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Existential Reasons for Belief in God: A Defense of Desires and Emotions for Faith Paperback – February 23, 2011


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Product Details

  • Paperback: 188 pages
  • Publisher: IVP Academic (February 23, 2011)
  • Language: English
  • ISBN-10: 0830838996
  • ISBN-13: 978-0830838998
  • Product Dimensions: 9.1 x 6.7 x 0.4 inches
  • Shipping Weight: 8.8 ounces (View shipping rates and policies)
  • Average Customer Review: 4.0 out of 5 stars  See all reviews (5 customer reviews)
  • Amazon Best Sellers Rank: #1,024,081 in Books (See Top 100 in Books)

Editorial Reviews

Review

"We humans--most of us, anyway, most of the time--are rational, truth-seeking agents. But equally we are emotional creatures with existential needs, and we seek to meet those needs. Traditional Christian apologetics focuses on the former characteristic, offering evidence to believe that the Christian faith is true. Clifford Williams calls our attention to a second approach, one aimed at the second characteristic. Echoing thinkers such as Pascal and Kierkegaard, Williams's 'existential argument' shows that Christian faith can be justified--we may properly believe--just because faith satisfies certain existential needs. Williams develops his argument in a philosophically rich way, augmented with examples showing how for many people faith is engendered and sustained by existential arguments. Deep insights abound as Williams considers and rejects common objections to existential arguments. In the end, Williams doesn't reject evidential arguments, but urges us to pay closer attention to our emotional needs and their role in faith formation. I highly recommend this significant addition to the apologetic literature." (Garrett J. DeWeese, Professor of Philosophy and Philosophical Theology, Talbot School of Theology, Biola University)

"Clifford Williams's work is a powerful defense of the role that needs and emotions play in the formation and preservation of religious faith. Williams gives a powerful account of the way reason and emotion work together to produce a faith that is both rational and personal. Although the book is philosophically first-rate, it is written so clearly and powerfully that any thoughtful person can follow the argument. The inclusion of many personal stories gives the book added punch; Williams not only thinks about emotions but appeals to our emotions in an engaging manner." (C. Stephen Evans, University Professor of Philosophy and Humanities, Baylor University)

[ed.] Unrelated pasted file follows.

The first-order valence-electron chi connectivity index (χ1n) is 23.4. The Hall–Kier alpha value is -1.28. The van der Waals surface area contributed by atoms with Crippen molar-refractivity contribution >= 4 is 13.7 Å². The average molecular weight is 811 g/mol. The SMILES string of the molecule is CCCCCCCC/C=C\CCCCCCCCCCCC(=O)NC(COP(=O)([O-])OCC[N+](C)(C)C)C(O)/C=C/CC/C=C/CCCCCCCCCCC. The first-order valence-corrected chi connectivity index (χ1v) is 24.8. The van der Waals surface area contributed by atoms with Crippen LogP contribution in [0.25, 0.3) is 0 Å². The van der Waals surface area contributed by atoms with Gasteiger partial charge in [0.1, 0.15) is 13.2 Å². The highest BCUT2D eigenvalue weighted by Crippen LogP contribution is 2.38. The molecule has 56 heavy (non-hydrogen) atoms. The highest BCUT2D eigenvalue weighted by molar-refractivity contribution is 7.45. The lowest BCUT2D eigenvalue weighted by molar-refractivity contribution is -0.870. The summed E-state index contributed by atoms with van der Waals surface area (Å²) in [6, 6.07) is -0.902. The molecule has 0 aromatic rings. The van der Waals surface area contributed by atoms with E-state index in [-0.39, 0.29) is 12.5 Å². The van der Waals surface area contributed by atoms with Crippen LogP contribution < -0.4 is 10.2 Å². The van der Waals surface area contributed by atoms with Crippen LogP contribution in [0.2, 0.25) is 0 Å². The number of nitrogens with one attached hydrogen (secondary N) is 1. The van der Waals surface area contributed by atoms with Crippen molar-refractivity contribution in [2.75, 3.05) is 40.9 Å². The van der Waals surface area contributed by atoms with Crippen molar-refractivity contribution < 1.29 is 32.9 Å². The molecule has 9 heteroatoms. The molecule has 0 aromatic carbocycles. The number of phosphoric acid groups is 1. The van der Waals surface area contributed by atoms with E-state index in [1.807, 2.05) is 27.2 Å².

"Williams breathes new life into the provocative view that human emotions play a central role in legitimate belief in God. Drawing from Kierkegaard and Unamuno, he dares to portray belief in God as something much more personally robust and engaging than a mere solution to an intellectual puzzle. The book will benefit all serious inquirers regarding belief in God." (Paul K. Moser, Loyola University Chicago)

"Clifford Williams has composed an engaging, profoundly personal account of the reasons for belief in the God of Christianity. This is decidedly not a detached or merely academic work but a book that speaks directly to the needs, emotions and best thinking of its readers." (Charles Taliaferro, professor of philosophy, St. Olaf College)

About the Author

Clifford Williams (Ph.D., Indiana University) teaches philosophy at Trinity College (T.I.U.) in Deerfield, Illinois. He is the author of a number of books, including Singleness of Heart: Restoring the Divided Soul; Free Will and Determinism: A Dialogue; The Divided Soul: A Kierkegaardian Exploration; The Wisdom of Kierkegaard: A Collection of Quotations on Faith and Life and The Life of the Mind: A Christian Perspective.

More About the Author

Clifford Williams teaches philosophy at Wheaton College in Wheaton, Illinois, and at Trinity College in Deerfield, Illinois. He graduated from Wheaton College in 1964 with a B.A. in philosophy and from Indiana University in 1972 with a Ph.D. in philosophy.

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21 of 22 people found the following review helpful By Jeremy Bouma on June 4, 2011
Format: Paperback
I have been doing some writing on God and belief in God for a few projects, and so I was very interested when I received a review copy of a new book by IVP called Existential Reasons for Belief in God. The book's thesis is simple, Williams contends that needs, emotions and desires are all valid parts of faith, and quite essential in many cases. This thesis is quite different from the ways I've heard belief in God presented before (you must believe intellectually in a list of facts) yet consistent with most evangelistic approaches that tap into a person's existential angst.

The author opens the book with two questions: "1) Is it legitimate to acquire faith in God solely through satisfaction of needs? 2) Does faith in God consist of emotions?" (12)